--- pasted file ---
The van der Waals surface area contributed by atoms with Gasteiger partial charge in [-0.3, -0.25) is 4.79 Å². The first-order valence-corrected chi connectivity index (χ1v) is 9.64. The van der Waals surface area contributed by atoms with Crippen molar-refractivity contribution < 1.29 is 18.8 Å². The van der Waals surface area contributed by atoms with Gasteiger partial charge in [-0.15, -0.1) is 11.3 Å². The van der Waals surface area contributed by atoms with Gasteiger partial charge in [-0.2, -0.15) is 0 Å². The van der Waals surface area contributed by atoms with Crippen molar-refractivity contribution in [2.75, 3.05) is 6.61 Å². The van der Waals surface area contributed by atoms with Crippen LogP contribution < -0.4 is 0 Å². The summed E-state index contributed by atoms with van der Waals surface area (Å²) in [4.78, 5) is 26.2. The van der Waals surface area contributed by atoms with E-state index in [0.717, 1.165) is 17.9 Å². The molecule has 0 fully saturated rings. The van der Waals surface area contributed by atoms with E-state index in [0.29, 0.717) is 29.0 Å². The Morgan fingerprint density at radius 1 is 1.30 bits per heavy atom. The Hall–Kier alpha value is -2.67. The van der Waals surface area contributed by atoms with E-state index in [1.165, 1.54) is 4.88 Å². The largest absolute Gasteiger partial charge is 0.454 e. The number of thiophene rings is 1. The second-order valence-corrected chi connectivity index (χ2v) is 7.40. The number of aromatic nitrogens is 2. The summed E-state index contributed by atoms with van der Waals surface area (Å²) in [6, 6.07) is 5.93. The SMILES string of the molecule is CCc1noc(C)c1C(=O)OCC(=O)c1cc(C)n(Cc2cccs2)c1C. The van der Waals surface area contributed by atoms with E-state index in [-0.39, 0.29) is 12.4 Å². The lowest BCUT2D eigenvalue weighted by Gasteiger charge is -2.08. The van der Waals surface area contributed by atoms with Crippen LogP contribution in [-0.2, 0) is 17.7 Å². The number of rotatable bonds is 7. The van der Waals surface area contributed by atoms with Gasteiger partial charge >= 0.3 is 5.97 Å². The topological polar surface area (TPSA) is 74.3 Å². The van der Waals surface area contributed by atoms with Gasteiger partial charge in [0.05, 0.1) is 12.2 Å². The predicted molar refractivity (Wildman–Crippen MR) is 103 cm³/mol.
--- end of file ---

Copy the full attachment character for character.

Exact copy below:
The van der Waals surface area contributed by atoms with Gasteiger partial charge in [-0.3, -0.25) is 4.79 Å². The first-order valence-corrected chi connectivity index (χ1v) is 9.64. The van der Waals surface area contributed by atoms with Crippen molar-refractivity contribution < 1.29 is 18.8 Å². The van der Waals surface area contributed by atoms with Gasteiger partial charge in [-0.15, -0.1) is 11.3 Å². The van der Waals surface area contributed by atoms with Gasteiger partial charge in [-0.2, -0.15) is 0 Å². The van der Waals surface area contributed by atoms with Crippen molar-refractivity contribution in [2.75, 3.05) is 6.61 Å². The van der Waals surface area contributed by atoms with Crippen LogP contribution < -0.4 is 0 Å². The summed E-state index contributed by atoms with van der Waals surface area (Å²) in [4.78, 5) is 26.2. The van der Waals surface area contributed by atoms with E-state index in [0.717, 1.165) is 17.9 Å². The molecule has 0 fully saturated rings. The van der Waals surface area contributed by atoms with E-state index in [0.29, 0.717) is 29.0 Å². The Morgan fingerprint density at radius 1 is 1.30 bits per heavy atom. The Hall–Kier alpha value is -2.67. The van der Waals surface area contributed by atoms with E-state index in [1.165, 1.54) is 4.88 Å². The largest absolute Gasteiger partial charge is 0.454 e. The number of thiophene rings is 1. The second-order valence-corrected chi connectivity index (χ2v) is 7.40. The number of aromatic nitrogens is 2. The summed E-state index contributed by atoms with van der Waals surface area (Å²) in [6, 6.07) is 5.93. The SMILES string of the molecule is CCc1noc(C)c1C(=O)OCC(=O)c1cc(C)n(Cc2cccs2)c1C. The van der Waals surface area contributed by atoms with E-state index in [-0.39, 0.29) is 12.4 Å². The lowest BCUT2D eigenvalue weighted by Gasteiger charge is -2.08. The van der Waals surface area contributed by atoms with Crippen LogP contribution in [-0.2, 0) is 17.7 Å². The number of rotatable bonds is 7. The van der Waals surface area contributed by atoms with Gasteiger partial charge >= 0.3 is 5.97 Å². The topological polar surface area (TPSA) is 74.3 Å². The van der Waals surface area contributed by atoms with Gasteiger partial charge in [0.05, 0.1) is 12.2 Å². The predicted molar refractivity (Wildman–Crippen MR) is 103 cm³/mol.